Dec 9, 2019 • Avik Das
Last week, I had the pleasure of attending and speaking at PyData LA 2019. Coming from a software engineering background, I learned some things data scientists may consider basic, but it was a fantastic experience all around. Here’s what I learned.
Even though I know data science concepts, I didn’t know all the tools scientists use daily.
My key insight is the data science community has created tools that are easy to use for beginners and experienced folks alike. We software engineers often gravitate toward complex tools because we put too much emphasis on the code we write, not the business problems we’re solving.
There are many Python libraries for running complex algorithms easily. PyTorch allows running deep learning algorithms on the GPU transparently, and Dask makes it easy to scale familiar data science libraries across distributed environments. GeoPandas is geared toward geospatial data, and NetworkX implements graph algorithms. All these tools have great, beginner-friendly tutorials without compromising on their power.
RAPIDS is a suite of tools and drop-in replacement libraries that allows running existing and new Python code directly on the GPU. One cool component is cuGraph, which is like running NetworkX with GPU acceleration!
Bokeh makes it easy to create interactive visualizations, and HoloViews takes the concept further by being data-oriented. By giving up control on exactly how data is rendered, it’s possible to explore data before you even know what it’s supposed to look like.
Jupyter notebooks are a tool for mixing code and prose for both exploratory data science, as well as communicating the results with others. Binder packages up an existing Github repository with notebooks for running the notebooks on the cloud, and Google Colab also has similar functionality. These two tools allowed me to participate in the interactive tutorials without installing anything!
Data science is nothing without data, and it’s possible to get started with extensive data sets that are freely-available.
The Common Objects in Context (COCO) data set provides large amounts of training and testing data for computer vision applications. The data is expansive, well-labeled, and easy to explore interactively.
There is a wealth of public data useful for tackling homelessness. The U.S. Department of Housing and Urban Development publishes data at the national level, and both Los Angeles and San Diego publish regional data.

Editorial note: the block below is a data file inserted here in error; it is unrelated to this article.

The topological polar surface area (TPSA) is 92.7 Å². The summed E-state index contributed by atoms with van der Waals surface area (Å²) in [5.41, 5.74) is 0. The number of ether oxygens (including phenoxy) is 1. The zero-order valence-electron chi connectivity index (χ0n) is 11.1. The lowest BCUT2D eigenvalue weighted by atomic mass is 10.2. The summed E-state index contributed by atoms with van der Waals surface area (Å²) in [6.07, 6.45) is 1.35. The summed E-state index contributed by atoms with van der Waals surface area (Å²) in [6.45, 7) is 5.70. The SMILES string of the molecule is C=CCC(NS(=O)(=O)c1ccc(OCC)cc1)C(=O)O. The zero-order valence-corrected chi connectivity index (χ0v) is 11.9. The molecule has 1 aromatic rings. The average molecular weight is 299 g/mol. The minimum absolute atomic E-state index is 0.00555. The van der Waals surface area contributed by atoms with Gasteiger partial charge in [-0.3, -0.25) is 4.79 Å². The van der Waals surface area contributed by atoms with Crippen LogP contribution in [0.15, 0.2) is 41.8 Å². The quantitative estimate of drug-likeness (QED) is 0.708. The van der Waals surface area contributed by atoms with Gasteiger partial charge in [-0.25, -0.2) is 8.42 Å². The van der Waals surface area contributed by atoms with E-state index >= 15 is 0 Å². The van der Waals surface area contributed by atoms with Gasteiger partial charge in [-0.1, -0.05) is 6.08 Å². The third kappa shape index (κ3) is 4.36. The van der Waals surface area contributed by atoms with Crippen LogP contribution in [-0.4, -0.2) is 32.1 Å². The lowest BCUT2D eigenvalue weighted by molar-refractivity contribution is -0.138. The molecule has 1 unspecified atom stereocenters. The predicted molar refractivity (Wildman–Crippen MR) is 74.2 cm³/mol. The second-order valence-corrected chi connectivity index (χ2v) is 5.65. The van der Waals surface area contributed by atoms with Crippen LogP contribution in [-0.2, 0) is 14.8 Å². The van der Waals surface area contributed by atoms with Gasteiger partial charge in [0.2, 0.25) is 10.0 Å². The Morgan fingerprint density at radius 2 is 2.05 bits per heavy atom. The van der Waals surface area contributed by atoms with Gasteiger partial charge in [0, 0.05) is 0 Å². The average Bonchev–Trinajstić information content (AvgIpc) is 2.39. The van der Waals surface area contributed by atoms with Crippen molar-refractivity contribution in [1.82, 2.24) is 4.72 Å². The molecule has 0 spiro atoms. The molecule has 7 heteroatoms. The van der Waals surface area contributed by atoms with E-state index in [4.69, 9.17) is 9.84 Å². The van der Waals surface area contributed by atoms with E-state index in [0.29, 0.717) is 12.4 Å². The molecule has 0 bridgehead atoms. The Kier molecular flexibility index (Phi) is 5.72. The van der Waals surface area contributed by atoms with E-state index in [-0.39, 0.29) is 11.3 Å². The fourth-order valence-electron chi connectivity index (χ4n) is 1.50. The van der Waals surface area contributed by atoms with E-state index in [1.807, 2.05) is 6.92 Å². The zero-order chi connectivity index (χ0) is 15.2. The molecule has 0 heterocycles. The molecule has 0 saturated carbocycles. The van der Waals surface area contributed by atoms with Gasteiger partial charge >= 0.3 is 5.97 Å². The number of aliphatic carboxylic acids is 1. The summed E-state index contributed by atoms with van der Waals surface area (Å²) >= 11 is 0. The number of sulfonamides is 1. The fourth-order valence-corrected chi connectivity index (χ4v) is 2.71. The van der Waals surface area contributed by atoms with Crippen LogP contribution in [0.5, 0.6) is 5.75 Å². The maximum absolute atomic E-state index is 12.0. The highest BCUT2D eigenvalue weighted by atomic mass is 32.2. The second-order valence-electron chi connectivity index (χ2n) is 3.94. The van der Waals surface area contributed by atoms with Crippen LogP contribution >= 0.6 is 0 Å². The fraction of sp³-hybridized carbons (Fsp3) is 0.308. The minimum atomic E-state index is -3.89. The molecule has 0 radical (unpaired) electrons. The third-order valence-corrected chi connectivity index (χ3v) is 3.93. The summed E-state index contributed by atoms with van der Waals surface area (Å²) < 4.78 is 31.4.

NASA also has extensive data sets available, full of global geospatial data.
There exists an online encyclopedia dedicated to e. coli, one of the mostly widely studied model organisms!
Easy to use tools aren’t always easy to put into production, but the data science and software engineering communities have come together to produce useful tools in this domain.
JupyterHub allows sharing Jupyter notebooks by installing the hub software on public cloud servers. This reduces the gap between the exploration phase and the reporting phase.
MLflow makes it possible to run data science pipelines in a reproducible way, tracking the execution progress and resulting artifacts through a web UI.
Kedro brings software engineering principles to data pipelines by abstracting out data sources and configuration, and by allowing declarative specification of dependencies between different parts of the pipeline. When used together, MLflow and Kedro seem to address a similar scope to LinkedIn’s Azkaban tooling for Hadoop.
Simplicity is underrated. Even though Python is slow, Ancestry.com simplified a complex Hadoop pipeline and replaced it with a lightweight event-based system written in Python. Because the core computations are still done in lower-level languages, the lower overhead of the simpler Python coordination layer greatly sped up their data processing pipelines. Furthermore, it was easier to share code between the Python-centric research group and the production engineering group.
Ten Simple Rules for Reproducible Research in Jupyter Notebooks is a paper outlining how to share data science research in a way that others can truly build off of.
In addition to learning about tools, I attended talks about general concepts to see where the data science field is headed next.
In computational biology, Gene Regulatory Networks (GRNs) are directed graphs capturing interactions between molecular regulators that determine which genes are expressed from the same genetic code. This is what allows different cells in our bodies to behave differently despite having the same DNA inside them. Because GRNs are graphs, common graph algorithms like clustering and connectivity analyses yield interesting insights.